6029 is owned by the Australian Railway Historical Society, ACT Division and the restoration is proudly supported by their tourist operations and by the generous donations of members and public supporters.
The society operates rail tours out of Canberra with our heritage fleet of steam and diesel locomotives and rolling stock every few weeks.
To travel in style on any of our tours, or to learn more about our collection and operations, go to Canberrarailwaymuseum.org

Jun 25, 2012

Weekly Progressions

As the restoration progresses, so does the frequency of work. Alan has now begun having workdays every Saturday, and progress is starting to bear this out. Last Saturday saw the front tank tested for leaks, and we can report that the tank held no new surprises, and no leaks either, at least not in the lower 18". Filling it any further, without the support offered by the locos frames, would have meant the possibility of permanent damage, so any leaks above this point will be addressed when, and if we find them.

Progress was also made with the leading unit motion, more rods have been refitted, and it wont be long before they are all back on, at least on the front unit anyway. Work continues also on the cab roof and the multitude of piping for the stoker system. 

If you can offer a hand any Saturday, and indeed almost any weekday, drop us a line and we can get you started.

Jun 18, 2012

Sunday 17 June 2012

The installation of the coupling and connecting rods continued on the right hand leading engine unit. These components were originally crack tested and assessed a few years back and while in storage, had developed the usual layer of surface rust. This was easily was polished off while the locking split pins were fitted to the castellated lock nuts on the coupling rods before the team turned its attention the largest component being the connecting rod. This is a one piece forging that is over ten feet long. The roller bearing was given one last clean out and inspection, then after an initial team meeting (how are we going to do this), the rod was fitted into place. As the rod is very heavy, and we are undercover and without any form of crane, a system of rollers and levers were deployed. To the teams amazement, this task was completed with relative ease. It seems that Mr. Isaac Newton actually did know a thing or two, and not sleeping through the all those physics lectures many years ago actually paid off. Thanks to David, Tony and Patrick for the elbow grease used to polishing the rods. Only three sets to go boys!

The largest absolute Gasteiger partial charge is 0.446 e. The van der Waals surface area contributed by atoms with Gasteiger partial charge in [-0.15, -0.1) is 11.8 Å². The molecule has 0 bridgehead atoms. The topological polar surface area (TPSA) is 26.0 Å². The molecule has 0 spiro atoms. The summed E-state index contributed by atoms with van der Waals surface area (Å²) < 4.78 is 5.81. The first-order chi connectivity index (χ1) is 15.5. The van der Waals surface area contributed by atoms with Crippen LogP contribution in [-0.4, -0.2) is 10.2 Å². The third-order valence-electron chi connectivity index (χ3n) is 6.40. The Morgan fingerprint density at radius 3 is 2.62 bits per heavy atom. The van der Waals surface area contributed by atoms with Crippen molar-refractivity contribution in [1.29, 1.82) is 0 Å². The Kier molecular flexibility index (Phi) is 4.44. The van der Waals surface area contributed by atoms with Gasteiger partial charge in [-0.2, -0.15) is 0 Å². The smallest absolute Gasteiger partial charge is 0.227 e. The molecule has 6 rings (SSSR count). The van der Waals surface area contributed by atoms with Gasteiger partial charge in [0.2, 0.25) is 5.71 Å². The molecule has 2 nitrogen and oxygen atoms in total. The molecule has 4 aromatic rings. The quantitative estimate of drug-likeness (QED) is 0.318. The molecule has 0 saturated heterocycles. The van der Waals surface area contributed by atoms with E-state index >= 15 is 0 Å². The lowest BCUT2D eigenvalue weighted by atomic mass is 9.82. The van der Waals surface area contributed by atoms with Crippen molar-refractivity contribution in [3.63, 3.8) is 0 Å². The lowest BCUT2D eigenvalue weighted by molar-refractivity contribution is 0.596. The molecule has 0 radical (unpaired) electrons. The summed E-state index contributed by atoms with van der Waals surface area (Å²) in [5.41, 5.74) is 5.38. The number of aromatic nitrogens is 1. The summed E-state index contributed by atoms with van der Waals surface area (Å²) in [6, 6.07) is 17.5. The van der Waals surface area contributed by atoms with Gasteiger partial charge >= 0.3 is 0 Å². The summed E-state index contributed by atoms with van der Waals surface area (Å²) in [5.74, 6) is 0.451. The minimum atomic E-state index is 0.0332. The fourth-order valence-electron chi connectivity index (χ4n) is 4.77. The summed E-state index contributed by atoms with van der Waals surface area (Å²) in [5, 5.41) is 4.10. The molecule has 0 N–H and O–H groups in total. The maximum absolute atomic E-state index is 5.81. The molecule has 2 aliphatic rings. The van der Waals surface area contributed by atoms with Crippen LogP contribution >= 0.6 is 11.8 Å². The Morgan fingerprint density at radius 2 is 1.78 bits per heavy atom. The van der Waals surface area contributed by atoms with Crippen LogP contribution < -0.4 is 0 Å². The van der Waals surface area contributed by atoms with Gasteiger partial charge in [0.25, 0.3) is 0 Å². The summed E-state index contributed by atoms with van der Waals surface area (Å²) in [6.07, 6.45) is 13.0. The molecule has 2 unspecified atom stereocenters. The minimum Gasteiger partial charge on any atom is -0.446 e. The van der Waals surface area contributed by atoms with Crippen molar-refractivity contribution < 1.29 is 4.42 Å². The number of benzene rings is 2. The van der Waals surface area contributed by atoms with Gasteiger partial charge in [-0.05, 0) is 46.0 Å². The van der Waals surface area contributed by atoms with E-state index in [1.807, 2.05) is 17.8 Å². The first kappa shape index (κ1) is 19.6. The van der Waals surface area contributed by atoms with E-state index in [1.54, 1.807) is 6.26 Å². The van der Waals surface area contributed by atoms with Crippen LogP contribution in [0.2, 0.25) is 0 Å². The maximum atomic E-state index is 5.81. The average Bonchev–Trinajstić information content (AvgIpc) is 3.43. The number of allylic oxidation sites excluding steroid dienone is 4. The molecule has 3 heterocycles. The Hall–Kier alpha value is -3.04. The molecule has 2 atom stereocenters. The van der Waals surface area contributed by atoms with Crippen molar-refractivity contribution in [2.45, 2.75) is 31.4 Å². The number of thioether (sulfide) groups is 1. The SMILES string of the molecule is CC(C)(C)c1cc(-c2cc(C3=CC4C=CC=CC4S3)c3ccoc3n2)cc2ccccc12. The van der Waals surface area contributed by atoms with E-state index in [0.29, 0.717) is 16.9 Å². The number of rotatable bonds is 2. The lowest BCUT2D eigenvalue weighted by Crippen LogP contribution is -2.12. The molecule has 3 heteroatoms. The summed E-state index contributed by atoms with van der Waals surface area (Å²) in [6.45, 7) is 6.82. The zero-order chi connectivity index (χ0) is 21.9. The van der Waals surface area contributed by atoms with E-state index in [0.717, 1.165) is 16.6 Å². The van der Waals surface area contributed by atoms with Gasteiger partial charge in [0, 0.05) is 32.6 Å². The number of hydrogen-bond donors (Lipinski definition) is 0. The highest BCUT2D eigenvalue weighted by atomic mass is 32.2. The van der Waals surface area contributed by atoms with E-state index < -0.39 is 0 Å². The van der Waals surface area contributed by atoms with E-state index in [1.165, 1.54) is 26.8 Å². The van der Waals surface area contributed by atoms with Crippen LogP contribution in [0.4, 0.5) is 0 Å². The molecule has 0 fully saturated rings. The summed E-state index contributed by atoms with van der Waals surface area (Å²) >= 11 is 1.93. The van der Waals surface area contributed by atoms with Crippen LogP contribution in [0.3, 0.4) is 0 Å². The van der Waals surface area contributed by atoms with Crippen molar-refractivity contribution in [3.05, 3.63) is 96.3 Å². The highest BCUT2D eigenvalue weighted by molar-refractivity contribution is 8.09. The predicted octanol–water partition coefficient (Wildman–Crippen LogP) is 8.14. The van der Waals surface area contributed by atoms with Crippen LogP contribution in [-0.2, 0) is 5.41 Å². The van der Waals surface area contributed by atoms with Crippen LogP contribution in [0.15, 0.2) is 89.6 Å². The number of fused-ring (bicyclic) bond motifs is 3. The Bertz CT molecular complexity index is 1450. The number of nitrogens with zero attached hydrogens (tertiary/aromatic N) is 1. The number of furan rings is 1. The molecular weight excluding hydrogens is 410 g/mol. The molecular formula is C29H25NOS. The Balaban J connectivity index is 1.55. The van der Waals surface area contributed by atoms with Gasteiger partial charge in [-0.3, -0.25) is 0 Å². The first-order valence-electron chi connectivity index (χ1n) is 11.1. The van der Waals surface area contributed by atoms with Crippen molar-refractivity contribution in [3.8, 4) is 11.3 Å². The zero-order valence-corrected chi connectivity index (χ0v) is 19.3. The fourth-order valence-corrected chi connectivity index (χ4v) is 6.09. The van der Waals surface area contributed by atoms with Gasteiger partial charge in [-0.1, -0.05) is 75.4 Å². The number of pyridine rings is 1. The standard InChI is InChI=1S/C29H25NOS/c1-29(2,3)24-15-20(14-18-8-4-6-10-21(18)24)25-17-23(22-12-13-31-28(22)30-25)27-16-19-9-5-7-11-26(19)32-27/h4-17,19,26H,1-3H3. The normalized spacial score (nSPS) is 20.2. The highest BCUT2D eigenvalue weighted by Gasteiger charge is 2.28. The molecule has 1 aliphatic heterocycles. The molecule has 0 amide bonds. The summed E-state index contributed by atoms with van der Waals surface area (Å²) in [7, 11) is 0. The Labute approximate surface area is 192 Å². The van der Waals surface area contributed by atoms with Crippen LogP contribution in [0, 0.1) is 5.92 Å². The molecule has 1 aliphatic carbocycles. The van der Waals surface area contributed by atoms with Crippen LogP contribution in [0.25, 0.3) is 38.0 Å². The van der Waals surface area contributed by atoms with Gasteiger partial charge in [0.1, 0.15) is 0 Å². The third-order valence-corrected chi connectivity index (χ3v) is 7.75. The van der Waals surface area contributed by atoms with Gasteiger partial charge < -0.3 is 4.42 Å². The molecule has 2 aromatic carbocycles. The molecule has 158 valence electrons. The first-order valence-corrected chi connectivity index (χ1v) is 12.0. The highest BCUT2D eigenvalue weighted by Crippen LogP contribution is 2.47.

Back over in the cab, Andy continued with the fitting of the timber roof lining. This job has to be completed before the electrical conduits can be fully fitted, but more importantly, completion will allow the fitting of the whistle cords. Andy has been working on this job between workdays and estimates that it will be completed in the next month.